PowderPuff more than just a tournament

(Photo by Cristina Rucchetta)
(Photo by Cristina Rucchetta)

Picking up where it last left off, Laurier Lettermen’s annual PowderPuff invitational tournament continued last weekend after being postponed due to a snowstorm on Feb. 8.

And according to Lettermen president, Andrew Barbati, and executive coordinator, Drew Galpin, this year’s PowderPuff season was certainly worth the extra work.

“It might only be two weekends of a year, but it’s an entire year process in terms of getting teams organized for it,” Galpin said.

The weekend-long tournament occurred March 8 and 9 and hosted 26 teams stemming from all over Ontario.

This year, “Body Shotz” from Queen’s University captured the PowderPuff title with a 9-6 win over “Y U Mad?”  from York University. The game was determined by a final-play field goal, which earned Queen’s the extra three points.

However, the real story goes far beyond the actual game of flag football.

The entire tournament is said to be more significant to players, teams, coaches and organizers.

“It’s kind of funny because as soon as our [varsity football] season is over, the first thing on our mind is PowderPuff,” said Galpin, who played his fifth and final season on Laurier’s football team this past fall.

“So the vets will try and recruit the rookies that they think might be good in that position.”
Galpin explained the process of recruiting rookie varsity athletes as volunteer coaches. He said that many find themselves involved with PowderPuff because they are asked to keep the tradition of their teams alive.

“For one thing, it’s handed down,” Barbati added. “One team’s head coach is there because he helped out when he was younger and learned everything from the previous head coach.”

“The younger guys come and see how we run it and each year they do more until they’re eventually in our positions,” Galpin continued.

PowderPuff first came to Laurier’s campus in 1997 and since then it has expanded across Ontario universities.

Laurier hosts the largest PowderPuff tournament available to Ontario schools.

According to Barbati, Lettermen had to turn down some teams who were interested in sending multiple rosters.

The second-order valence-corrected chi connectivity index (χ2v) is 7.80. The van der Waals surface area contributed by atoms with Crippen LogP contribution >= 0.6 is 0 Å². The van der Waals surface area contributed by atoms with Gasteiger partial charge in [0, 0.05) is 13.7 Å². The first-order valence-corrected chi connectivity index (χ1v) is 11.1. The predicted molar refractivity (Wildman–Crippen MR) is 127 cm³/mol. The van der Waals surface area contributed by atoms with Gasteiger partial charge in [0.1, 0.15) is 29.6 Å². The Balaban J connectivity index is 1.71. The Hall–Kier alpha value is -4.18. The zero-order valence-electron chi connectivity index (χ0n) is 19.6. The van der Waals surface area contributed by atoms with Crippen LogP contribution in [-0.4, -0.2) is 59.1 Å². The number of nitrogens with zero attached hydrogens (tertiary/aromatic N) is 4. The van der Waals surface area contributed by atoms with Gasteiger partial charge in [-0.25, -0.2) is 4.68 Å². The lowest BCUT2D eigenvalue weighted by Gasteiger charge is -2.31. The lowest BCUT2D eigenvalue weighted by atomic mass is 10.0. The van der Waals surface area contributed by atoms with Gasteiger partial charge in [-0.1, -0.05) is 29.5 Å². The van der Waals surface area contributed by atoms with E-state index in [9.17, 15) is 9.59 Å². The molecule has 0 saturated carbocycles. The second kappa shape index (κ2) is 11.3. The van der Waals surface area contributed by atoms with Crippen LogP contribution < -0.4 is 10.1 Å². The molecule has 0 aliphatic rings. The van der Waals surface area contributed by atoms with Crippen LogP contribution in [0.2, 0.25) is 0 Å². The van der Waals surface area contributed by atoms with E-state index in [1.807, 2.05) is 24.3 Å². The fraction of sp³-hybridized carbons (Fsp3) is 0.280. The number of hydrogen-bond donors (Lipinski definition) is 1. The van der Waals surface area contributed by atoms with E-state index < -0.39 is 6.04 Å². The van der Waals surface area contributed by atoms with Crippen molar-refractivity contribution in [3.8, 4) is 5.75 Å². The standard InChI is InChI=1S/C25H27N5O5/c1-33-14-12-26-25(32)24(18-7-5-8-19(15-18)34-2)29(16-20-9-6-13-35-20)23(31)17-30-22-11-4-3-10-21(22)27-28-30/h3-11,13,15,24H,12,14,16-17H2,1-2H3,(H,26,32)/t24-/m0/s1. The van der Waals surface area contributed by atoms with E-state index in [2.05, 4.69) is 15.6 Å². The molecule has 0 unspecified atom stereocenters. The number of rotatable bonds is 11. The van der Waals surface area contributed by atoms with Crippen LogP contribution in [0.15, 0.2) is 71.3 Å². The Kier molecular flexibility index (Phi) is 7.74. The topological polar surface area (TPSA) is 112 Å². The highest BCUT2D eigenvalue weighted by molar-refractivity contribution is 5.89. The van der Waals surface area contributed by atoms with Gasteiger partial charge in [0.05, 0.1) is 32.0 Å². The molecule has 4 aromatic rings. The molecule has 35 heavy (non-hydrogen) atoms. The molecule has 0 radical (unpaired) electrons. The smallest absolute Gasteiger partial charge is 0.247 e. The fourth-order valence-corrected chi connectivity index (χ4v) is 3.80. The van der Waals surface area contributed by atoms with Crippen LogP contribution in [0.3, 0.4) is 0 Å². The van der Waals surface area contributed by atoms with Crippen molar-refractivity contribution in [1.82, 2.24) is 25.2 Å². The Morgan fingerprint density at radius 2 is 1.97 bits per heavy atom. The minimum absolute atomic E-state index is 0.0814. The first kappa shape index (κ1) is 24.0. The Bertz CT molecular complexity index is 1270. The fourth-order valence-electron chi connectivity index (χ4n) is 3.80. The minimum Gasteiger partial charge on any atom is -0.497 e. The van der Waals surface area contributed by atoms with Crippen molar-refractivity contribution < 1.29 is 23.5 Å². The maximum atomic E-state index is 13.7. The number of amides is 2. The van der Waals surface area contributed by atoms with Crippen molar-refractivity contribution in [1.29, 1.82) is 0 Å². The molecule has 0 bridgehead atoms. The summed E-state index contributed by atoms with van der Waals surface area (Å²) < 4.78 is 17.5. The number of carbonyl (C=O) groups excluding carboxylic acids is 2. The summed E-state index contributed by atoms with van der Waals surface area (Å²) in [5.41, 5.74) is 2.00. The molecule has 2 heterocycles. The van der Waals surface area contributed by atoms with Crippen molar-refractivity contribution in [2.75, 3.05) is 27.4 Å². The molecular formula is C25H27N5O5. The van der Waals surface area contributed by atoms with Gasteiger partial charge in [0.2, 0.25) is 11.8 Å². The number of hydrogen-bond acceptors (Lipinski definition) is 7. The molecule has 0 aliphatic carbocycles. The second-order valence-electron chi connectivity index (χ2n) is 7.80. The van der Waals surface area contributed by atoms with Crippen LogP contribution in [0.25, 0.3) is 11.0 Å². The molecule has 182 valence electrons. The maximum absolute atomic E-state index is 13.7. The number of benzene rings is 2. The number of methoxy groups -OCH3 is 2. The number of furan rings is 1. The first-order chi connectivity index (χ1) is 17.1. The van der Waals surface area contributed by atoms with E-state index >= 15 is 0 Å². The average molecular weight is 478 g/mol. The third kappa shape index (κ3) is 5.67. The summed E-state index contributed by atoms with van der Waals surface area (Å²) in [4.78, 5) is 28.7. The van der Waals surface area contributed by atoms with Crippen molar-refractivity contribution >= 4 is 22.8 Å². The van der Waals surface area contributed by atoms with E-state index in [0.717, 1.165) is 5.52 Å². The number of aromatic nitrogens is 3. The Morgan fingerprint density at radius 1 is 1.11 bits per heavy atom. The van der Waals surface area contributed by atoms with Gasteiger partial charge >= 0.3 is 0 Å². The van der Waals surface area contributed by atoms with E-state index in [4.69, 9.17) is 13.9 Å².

Because of this, many Ontario schools are beginning to create all-star teams to play in the tournament.

“Queen’s does a really cool thing where the seniors of the [varsity] football team have one team and the rookies have another,” Barbati explained.

“They have all the girls who want to play PowderPuff try out and the seniors get first pick and the rookies get whoever is left over.”

Galpin added that the University of Ottawa could only send one team and therefore held extensive tryouts.

“Something like 200 girls showed up and did this try out and they drafted like 50 players,” he said.

In the future, Galpin would like to see Laurier have its own all-star team. Ideally, the first tournament held early in the new year, and is made up almost completely of Laurier students, would act as a tryout to the coaches.

“We’re so saturated,” Galpin explained. “We have 12 teams in a tournament out of 26 so the talent gets spread out.”

Although Barbati does like the idea of a more competitive Laurier team, he does not think that an all-star roster would ever work on campus.

He enjoys being able to have a large Laurier-only tournament.

“Also I don’t think the girls would go for that; girls are very loyal to their teams,” he added.

That being said, Barbati and Galpin both agreed that the female participants truly make the tournament what it is. The spirit generated is what Galpin refers to as “a second Homecoming.”

“We have guys coming out to volunteer to ref who have been out of school for five years,” he said.

“It’s a sweet mix of players,” Barbati continued. “You have guys who won the Vanier cup [back in 2005] who are coming back and working with first-year WLU football players.”

PowderPuff alumni are also continuing to play football at their next educational endeavour. Lettermen explained that one Laurier player went on to teacher’s college at Nipissing University and actually created a team just for the occasion.

“That’s how much it means to them,” Galpin said.

But for now, the three-month long PowderPuff season has finally come to an end.

As for Barbati and Galpin, who will not be returning to their positions on Lettermen, they have complete faith in the next set of hands.

“We always say to the younger guys [on Lettermen], if you’re going to do one thing, keep PowderPuff alive.”

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